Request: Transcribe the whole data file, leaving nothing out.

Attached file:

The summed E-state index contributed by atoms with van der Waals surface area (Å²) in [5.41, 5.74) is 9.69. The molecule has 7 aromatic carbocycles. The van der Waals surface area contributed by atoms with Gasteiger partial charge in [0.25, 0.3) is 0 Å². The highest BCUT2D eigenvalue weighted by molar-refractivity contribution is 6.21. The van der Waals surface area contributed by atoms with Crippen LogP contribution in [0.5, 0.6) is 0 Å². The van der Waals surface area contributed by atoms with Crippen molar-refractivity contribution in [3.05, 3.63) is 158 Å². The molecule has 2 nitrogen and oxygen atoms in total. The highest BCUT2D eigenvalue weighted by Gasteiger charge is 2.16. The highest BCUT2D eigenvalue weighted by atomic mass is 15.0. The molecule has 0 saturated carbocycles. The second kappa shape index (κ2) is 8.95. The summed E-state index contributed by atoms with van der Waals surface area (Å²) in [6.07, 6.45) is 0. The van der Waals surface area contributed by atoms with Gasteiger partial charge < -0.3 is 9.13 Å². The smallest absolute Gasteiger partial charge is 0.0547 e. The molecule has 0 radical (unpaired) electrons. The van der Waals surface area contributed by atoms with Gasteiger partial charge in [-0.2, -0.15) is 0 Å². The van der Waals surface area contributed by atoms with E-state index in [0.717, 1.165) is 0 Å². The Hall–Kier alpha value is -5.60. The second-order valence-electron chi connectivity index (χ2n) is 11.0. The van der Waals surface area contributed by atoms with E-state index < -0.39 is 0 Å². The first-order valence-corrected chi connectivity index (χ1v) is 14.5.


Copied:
The summed E-state index contributed by atoms with van der Waals surface area (Å²) in [5.41, 5.74) is 9.69. The molecule has 7 aromatic carbocycles. The van der Waals surface area contributed by atoms with Gasteiger partial charge in [0.25, 0.3) is 0 Å². The highest BCUT2D eigenvalue weighted by molar-refractivity contribution is 6.21. The van der Waals surface area contributed by atoms with Crippen LogP contribution in [0.5, 0.6) is 0 Å². The van der Waals surface area contributed by atoms with Crippen molar-refractivity contribution in [3.05, 3.63) is 158 Å². The molecule has 2 nitrogen and oxygen atoms in total. The highest BCUT2D eigenvalue weighted by Gasteiger charge is 2.16. The highest BCUT2D eigenvalue weighted by atomic mass is 15.0. The molecule has 0 saturated carbocycles. The second kappa shape index (κ2) is 8.95. The summed E-state index contributed by atoms with van der Waals surface area (Å²) in [6.07, 6.45) is 0. The van der Waals surface area contributed by atoms with Gasteiger partial charge < -0.3 is 9.13 Å². The smallest absolute Gasteiger partial charge is 0.0547 e. The molecule has 0 radical (unpaired) electrons. The van der Waals surface area contributed by atoms with Gasteiger partial charge in [-0.2, -0.15) is 0 Å². The van der Waals surface area contributed by atoms with E-state index in [0.717, 1.165) is 0 Å². The Hall–Kier alpha value is -5.60. The second-order valence-electron chi connectivity index (χ2n) is 11.0. The van der Waals surface area contributed by atoms with E-state index < -0.39 is 0 Å². The first-order valence-corrected chi connectivity index (χ1v) is 14.5.